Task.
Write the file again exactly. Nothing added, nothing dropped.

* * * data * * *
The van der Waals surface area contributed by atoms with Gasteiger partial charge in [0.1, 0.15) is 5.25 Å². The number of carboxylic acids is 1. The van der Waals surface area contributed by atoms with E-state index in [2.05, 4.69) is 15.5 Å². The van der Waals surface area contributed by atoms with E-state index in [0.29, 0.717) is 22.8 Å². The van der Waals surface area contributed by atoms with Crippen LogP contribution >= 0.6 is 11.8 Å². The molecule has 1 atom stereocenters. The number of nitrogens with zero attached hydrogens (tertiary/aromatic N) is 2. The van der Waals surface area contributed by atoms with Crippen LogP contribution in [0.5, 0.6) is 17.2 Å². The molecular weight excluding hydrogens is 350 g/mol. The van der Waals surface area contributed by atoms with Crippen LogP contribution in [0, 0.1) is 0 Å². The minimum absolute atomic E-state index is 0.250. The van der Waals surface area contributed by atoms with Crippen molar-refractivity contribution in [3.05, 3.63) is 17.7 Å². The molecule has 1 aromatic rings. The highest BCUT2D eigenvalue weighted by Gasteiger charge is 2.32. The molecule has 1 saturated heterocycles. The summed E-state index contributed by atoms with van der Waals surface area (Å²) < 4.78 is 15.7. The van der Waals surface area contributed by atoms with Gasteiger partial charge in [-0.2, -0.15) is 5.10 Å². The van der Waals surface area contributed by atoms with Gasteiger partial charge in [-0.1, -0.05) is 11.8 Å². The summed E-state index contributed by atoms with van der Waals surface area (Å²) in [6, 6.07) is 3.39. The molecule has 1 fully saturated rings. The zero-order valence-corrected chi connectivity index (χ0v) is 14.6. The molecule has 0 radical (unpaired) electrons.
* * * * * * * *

The van der Waals surface area contributed by atoms with Gasteiger partial charge in [0.1, 0.15) is 5.25 Å². The number of carboxylic acids is 1. The van der Waals surface area contributed by atoms with E-state index in [2.05, 4.69) is 15.5 Å². The van der Waals surface area contributed by atoms with E-state index in [0.29, 0.717) is 22.8 Å². The van der Waals surface area contributed by atoms with Crippen LogP contribution >= 0.6 is 11.8 Å². The molecule has 1 atom stereocenters. The number of nitrogens with zero attached hydrogens (tertiary/aromatic N) is 2. The van der Waals surface area contributed by atoms with Crippen LogP contribution in [0.5, 0.6) is 17.2 Å². The molecular weight excluding hydrogens is 350 g/mol. The van der Waals surface area contributed by atoms with Crippen LogP contribution in [0, 0.1) is 0 Å². The minimum absolute atomic E-state index is 0.250. The van der Waals surface area contributed by atoms with Crippen molar-refractivity contribution in [3.05, 3.63) is 17.7 Å². The molecule has 1 aromatic rings. The highest BCUT2D eigenvalue weighted by Gasteiger charge is 2.32. The molecule has 1 saturated heterocycles. The summed E-state index contributed by atoms with van der Waals surface area (Å²) < 4.78 is 15.7. The van der Waals surface area contributed by atoms with Gasteiger partial charge in [-0.2, -0.15) is 5.10 Å². The van der Waals surface area contributed by atoms with Gasteiger partial charge in [-0.1, -0.05) is 11.8 Å². The summed E-state index contributed by atoms with van der Waals surface area (Å²) in [6, 6.07) is 3.39. The molecule has 1 fully saturated rings. The zero-order valence-corrected chi connectivity index (χ0v) is 14.6. The molecule has 0 radical (unpaired) electrons.